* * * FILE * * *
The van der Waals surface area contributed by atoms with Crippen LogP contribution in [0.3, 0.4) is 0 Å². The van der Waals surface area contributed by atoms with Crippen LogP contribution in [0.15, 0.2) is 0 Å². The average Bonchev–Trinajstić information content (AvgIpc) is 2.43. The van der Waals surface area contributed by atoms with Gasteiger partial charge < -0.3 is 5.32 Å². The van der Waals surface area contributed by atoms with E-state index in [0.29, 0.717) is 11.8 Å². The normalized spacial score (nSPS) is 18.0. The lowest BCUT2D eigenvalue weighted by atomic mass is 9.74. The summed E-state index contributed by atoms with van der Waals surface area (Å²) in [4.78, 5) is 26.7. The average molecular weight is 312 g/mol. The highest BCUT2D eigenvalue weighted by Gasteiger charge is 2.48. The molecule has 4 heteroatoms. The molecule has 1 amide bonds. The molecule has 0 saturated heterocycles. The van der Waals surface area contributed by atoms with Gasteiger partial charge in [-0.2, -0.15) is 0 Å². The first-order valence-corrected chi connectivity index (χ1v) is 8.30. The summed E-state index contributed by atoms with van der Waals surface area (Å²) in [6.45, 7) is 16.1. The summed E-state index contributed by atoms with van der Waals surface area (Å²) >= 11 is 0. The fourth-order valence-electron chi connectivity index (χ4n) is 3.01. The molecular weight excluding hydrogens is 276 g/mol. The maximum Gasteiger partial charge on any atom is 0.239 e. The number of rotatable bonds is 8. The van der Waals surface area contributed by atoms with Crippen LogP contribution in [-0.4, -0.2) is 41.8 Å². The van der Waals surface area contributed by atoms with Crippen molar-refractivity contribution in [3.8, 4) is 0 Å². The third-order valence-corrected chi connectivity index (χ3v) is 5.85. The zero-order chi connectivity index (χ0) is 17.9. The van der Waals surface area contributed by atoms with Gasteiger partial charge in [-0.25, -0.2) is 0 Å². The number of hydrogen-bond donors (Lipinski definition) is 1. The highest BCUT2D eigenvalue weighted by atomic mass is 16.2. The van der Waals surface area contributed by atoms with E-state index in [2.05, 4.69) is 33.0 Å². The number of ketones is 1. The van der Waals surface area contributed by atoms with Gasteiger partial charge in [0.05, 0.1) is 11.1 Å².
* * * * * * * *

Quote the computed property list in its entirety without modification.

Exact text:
The van der Waals surface area contributed by atoms with Crippen LogP contribution in [0.3, 0.4) is 0 Å². The van der Waals surface area contributed by atoms with Crippen LogP contribution in [0.15, 0.2) is 0 Å². The average Bonchev–Trinajstić information content (AvgIpc) is 2.43. The van der Waals surface area contributed by atoms with Gasteiger partial charge < -0.3 is 5.32 Å². The van der Waals surface area contributed by atoms with E-state index in [0.29, 0.717) is 11.8 Å². The normalized spacial score (nSPS) is 18.0. The lowest BCUT2D eigenvalue weighted by atomic mass is 9.74. The summed E-state index contributed by atoms with van der Waals surface area (Å²) in [4.78, 5) is 26.7. The average molecular weight is 312 g/mol. The highest BCUT2D eigenvalue weighted by Gasteiger charge is 2.48. The molecule has 4 heteroatoms. The molecule has 1 amide bonds. The molecule has 0 saturated heterocycles. The van der Waals surface area contributed by atoms with Gasteiger partial charge in [-0.2, -0.15) is 0 Å². The first-order valence-corrected chi connectivity index (χ1v) is 8.30. The summed E-state index contributed by atoms with van der Waals surface area (Å²) in [6.45, 7) is 16.1. The summed E-state index contributed by atoms with van der Waals surface area (Å²) >= 11 is 0. The fourth-order valence-electron chi connectivity index (χ4n) is 3.01. The molecular weight excluding hydrogens is 276 g/mol. The maximum Gasteiger partial charge on any atom is 0.239 e. The number of rotatable bonds is 8. The van der Waals surface area contributed by atoms with Crippen LogP contribution in [-0.4, -0.2) is 41.8 Å². The van der Waals surface area contributed by atoms with Crippen molar-refractivity contribution in [3.8, 4) is 0 Å². The third-order valence-corrected chi connectivity index (χ3v) is 5.85. The zero-order chi connectivity index (χ0) is 17.9. The van der Waals surface area contributed by atoms with Gasteiger partial charge in [-0.25, -0.2) is 0 Å². The number of hydrogen-bond donors (Lipinski definition) is 1. The highest BCUT2D eigenvalue weighted by atomic mass is 16.2. The van der Waals surface area contributed by atoms with E-state index in [2.05, 4.69) is 33.0 Å². The number of ketones is 1. The van der Waals surface area contributed by atoms with Gasteiger partial charge in [0.05, 0.1) is 11.1 Å².